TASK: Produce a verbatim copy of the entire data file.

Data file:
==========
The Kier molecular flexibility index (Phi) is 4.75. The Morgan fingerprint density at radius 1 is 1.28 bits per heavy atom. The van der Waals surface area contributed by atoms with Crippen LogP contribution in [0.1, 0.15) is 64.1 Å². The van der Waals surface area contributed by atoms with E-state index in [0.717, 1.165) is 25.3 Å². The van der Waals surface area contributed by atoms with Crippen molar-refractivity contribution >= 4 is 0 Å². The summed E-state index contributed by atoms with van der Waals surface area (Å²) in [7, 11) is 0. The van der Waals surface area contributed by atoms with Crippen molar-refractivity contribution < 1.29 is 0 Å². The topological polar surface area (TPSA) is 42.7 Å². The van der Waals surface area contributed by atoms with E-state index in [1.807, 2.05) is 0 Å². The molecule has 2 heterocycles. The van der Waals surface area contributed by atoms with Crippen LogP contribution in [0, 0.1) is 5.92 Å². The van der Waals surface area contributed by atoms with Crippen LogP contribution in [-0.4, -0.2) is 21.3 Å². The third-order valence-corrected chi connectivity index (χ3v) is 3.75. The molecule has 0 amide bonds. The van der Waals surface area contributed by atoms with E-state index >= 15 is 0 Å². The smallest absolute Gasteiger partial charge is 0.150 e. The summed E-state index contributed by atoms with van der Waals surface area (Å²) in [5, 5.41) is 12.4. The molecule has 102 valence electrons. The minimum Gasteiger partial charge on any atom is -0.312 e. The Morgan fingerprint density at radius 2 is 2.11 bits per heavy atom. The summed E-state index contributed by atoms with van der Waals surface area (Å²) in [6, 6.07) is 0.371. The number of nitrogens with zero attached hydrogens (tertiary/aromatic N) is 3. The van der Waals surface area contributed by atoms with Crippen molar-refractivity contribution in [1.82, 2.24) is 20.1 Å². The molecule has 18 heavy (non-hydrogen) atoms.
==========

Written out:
The Kier molecular flexibility index (Phi) is 4.75. The Morgan fingerprint density at radius 1 is 1.28 bits per heavy atom. The van der Waals surface area contributed by atoms with Crippen LogP contribution in [0.1, 0.15) is 64.1 Å². The van der Waals surface area contributed by atoms with E-state index in [0.717, 1.165) is 25.3 Å². The van der Waals surface area contributed by atoms with Crippen molar-refractivity contribution >= 4 is 0 Å². The summed E-state index contributed by atoms with van der Waals surface area (Å²) in [7, 11) is 0. The van der Waals surface area contributed by atoms with Crippen molar-refractivity contribution < 1.29 is 0 Å². The topological polar surface area (TPSA) is 42.7 Å². The van der Waals surface area contributed by atoms with E-state index in [1.807, 2.05) is 0 Å². The molecule has 2 heterocycles. The van der Waals surface area contributed by atoms with Crippen LogP contribution in [0, 0.1) is 5.92 Å². The van der Waals surface area contributed by atoms with Crippen LogP contribution in [-0.4, -0.2) is 21.3 Å². The third-order valence-corrected chi connectivity index (χ3v) is 3.75. The molecule has 0 amide bonds. The van der Waals surface area contributed by atoms with E-state index >= 15 is 0 Å². The smallest absolute Gasteiger partial charge is 0.150 e. The summed E-state index contributed by atoms with van der Waals surface area (Å²) in [5, 5.41) is 12.4. The molecule has 102 valence electrons. The minimum Gasteiger partial charge on any atom is -0.312 e. The Morgan fingerprint density at radius 2 is 2.11 bits per heavy atom. The summed E-state index contributed by atoms with van der Waals surface area (Å²) in [6, 6.07) is 0.371. The number of nitrogens with zero attached hydrogens (tertiary/aromatic N) is 3. The van der Waals surface area contributed by atoms with Crippen molar-refractivity contribution in [1.82, 2.24) is 20.1 Å². The molecule has 18 heavy (non-hydrogen) atoms.